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NATO ally expels undercover Russian spy

NATO ally expels undercover Russian spy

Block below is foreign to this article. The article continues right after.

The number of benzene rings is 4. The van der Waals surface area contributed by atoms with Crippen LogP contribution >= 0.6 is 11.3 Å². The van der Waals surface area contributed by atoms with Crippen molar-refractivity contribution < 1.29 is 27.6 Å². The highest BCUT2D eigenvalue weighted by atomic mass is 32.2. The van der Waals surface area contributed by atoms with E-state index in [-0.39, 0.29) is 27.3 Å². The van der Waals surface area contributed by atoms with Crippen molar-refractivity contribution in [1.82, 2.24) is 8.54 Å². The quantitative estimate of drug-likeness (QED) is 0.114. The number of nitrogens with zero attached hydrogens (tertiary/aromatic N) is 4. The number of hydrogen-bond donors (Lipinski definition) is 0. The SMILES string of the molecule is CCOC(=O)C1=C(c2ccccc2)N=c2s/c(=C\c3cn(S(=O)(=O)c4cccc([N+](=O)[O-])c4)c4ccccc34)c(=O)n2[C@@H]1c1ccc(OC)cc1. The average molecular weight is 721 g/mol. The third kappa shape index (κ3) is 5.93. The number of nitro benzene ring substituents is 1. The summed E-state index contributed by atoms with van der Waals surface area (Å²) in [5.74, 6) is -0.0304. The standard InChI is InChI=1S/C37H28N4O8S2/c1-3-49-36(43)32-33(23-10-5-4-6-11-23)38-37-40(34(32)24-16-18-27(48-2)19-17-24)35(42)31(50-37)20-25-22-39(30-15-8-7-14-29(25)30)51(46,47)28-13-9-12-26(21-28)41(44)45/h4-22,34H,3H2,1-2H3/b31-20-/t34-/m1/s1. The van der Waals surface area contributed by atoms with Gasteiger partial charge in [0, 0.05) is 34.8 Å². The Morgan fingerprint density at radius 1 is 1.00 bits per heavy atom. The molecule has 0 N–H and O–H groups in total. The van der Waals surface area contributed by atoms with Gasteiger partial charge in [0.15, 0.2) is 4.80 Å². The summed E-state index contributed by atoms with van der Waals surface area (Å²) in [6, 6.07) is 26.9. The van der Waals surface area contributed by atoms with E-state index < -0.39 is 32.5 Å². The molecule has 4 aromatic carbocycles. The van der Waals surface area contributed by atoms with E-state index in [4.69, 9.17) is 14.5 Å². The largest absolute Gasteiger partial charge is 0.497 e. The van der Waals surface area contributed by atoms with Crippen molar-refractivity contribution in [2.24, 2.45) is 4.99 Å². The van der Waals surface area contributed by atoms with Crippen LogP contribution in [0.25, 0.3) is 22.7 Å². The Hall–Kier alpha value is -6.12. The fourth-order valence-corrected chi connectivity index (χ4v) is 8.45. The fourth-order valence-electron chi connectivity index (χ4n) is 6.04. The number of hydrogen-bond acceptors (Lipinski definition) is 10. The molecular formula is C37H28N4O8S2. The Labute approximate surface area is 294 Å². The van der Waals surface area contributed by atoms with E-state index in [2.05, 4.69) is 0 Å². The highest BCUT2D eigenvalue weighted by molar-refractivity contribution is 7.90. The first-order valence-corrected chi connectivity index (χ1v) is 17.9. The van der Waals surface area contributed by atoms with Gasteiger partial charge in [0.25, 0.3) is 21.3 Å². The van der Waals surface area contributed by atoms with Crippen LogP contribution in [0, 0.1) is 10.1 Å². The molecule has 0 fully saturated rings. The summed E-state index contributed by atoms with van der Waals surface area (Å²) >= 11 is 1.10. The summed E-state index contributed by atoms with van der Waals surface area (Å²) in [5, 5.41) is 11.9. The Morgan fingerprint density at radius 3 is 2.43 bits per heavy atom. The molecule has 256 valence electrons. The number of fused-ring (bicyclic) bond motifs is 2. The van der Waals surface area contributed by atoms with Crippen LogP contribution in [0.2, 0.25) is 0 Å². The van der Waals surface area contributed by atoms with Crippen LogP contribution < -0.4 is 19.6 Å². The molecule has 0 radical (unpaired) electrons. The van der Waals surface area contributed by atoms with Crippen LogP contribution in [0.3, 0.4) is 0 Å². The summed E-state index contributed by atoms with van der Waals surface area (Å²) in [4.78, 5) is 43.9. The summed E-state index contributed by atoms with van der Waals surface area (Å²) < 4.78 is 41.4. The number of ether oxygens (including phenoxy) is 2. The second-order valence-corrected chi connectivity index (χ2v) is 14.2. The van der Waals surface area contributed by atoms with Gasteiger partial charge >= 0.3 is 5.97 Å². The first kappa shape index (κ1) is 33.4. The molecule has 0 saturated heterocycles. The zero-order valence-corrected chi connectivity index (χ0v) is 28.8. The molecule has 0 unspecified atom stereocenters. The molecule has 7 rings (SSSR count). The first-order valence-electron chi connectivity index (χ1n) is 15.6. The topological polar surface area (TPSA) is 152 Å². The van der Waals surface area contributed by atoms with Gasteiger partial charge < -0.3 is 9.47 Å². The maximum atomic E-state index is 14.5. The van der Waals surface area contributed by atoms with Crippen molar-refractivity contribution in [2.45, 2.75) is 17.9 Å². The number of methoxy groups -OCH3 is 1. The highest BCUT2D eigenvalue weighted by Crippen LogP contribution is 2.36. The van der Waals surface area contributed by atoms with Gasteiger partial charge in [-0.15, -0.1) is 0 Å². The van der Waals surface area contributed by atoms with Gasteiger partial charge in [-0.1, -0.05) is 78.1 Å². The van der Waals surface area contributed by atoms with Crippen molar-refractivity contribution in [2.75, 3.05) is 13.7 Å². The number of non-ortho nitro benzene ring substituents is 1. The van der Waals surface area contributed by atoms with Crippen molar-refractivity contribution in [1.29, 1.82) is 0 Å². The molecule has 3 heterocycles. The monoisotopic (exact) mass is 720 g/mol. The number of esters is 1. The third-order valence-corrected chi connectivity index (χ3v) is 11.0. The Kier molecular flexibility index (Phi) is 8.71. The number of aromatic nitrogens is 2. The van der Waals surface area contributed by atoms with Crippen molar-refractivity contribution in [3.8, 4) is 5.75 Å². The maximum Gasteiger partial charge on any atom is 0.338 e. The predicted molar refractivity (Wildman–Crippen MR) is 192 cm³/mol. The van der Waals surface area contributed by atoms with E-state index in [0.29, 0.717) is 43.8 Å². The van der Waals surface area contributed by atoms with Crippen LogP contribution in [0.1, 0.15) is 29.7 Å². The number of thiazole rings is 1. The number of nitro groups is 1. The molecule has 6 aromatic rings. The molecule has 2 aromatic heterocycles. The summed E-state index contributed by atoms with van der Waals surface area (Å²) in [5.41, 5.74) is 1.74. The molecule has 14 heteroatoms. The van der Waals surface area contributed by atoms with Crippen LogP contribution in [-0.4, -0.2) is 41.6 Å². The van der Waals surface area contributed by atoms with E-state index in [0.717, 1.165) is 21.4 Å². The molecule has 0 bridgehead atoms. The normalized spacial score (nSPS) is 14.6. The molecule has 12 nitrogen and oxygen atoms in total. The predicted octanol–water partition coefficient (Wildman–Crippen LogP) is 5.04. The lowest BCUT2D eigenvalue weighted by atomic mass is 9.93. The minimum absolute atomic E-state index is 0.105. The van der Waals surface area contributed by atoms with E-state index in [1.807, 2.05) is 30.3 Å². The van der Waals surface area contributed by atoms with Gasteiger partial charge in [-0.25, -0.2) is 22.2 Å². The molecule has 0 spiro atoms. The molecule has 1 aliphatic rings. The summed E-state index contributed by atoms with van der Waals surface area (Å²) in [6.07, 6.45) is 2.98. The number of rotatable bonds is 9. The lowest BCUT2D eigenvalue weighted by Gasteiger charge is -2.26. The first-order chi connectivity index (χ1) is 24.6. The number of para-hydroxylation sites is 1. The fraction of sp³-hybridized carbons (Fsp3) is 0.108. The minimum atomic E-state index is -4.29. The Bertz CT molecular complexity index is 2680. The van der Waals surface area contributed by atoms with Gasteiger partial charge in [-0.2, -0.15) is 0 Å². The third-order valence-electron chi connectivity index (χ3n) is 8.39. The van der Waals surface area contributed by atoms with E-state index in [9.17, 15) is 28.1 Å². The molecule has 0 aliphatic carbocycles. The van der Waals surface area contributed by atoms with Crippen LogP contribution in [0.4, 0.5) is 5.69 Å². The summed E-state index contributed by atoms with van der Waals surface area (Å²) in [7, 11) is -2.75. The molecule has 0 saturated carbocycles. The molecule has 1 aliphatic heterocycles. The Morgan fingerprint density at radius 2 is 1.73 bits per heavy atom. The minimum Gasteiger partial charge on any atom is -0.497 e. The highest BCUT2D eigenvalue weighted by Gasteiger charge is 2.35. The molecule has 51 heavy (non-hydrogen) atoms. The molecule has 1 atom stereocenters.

Vladimir Anatoleyvich Rusyaev. (Photo illustration: Yahoo News; photos: exclusive obtained by Yahoo News, AP (2)) WASHINGTON — On Oct. 30, the Bulgarian Foreign Ministry delivered a rare warning to a Russian diplomat stationed in Sofia, the capital: Leave the country within 24 hours.The expelled diplomat, Vladimir Anatolyevich Rusyaev is affiliated with the Russian military intelligence service, or the Main Directorate of the General Staff of the Armed Forces of the Russian Federation, commonly known as the GRU, according to a Western intelligence source.The intelligence source provided Yahoo News with a document describing Rusyaev’s career history, including a current photograph.Rusyaev has returned to Moscow, where he lives, according to the document. Bulgarian Prime Minister Boyko Borissov identified the expelled spy as a first secretary in the Russian embassy,  but did not provide a name. Borissov said he had attempted to recruit a head of a Bulgarian special service with access to classified information about Bulgaria, the European Union, and NATO.The Bulgarian Ministry of Foreign Affairs declined to comment on Rusyaev’s case, and the Russian Defense Ministry and Russian Embassy in Bulgaria did not respond to a request for comment.While the expulsion of Russian spies from Eastern European countries, particularly NATO allies, is nothing new, it’s more unusual for Bulgaria, which has traditionally had friendlier relations with Moscow, to do so publicly, and may be in response to U.S. intelligence efforts.According to Marc Polymeropoulos, a recently retired senior CIA senior operations officer who was responsible for overseeing operations in Europe and Russia, the CIA under director Gina Haspel has redoubled pressure on allies to respond to Russian aggression. “The. U.S. government has been pushing our partners across the globe to counter a variety of Russian intelligence activity, both traditional espionage operations as well as the malign influence operations of the Russian intelligence services such as the GRU,” he told Yahoo News. Rusyaev, whose name appears to have only surfaced in a single Bulgarian-language news outlet, is the latest in a long string of GRU officers exposed and expelled from Western countries in recent years for spying or mounting aggressive covert operations against Western targets, revealing Russian President Vladimir Putin’s willingness to encourage aggression and boldness in his operators overseas.  Former Russian military intelligence colonel Sergei Skripal attends a hearing at the Moscow District Military Court in 2006. (Photo: Yuri Senatorov/Kommersant Photo/AFP via Getty Images)GRU officers were publicly found responsible for the March 2018 nerve agent attack on former Russian intelligence officer Sergei Skripal, attempted cyberattacks directed at the Dutch Organization for the Prohibition of Chemical Weapons, as well as hacking into computers belonging to Hillary Clinton’s presidential campaign, according to a July 2018 indictment from the Justice Department. “It is always a good thing when the Russians get caught spying, particularly when their efforts to suborn a NATO ally are thwarted,” said Mark Kelton, one of the CIA’s former top counterintelligence chiefs. “The GRU’s attempt to recruit a senior intelligence officer is in keeping with their past actions, which have often been more aggressive and less well conceived than those of their sister Russian services,” he continued.The GRU has also attempted to infiltrate a range of European countries to access classified information, some of which, including the Baltic countries, Poland and Norway, for example, have been open about exposing and either convicting them or expelling them within recent months and years.When British authorities identified GRU officers caught poisoning former Russian intelligence officer Sergei Skripal and his daughter, a coalition of We
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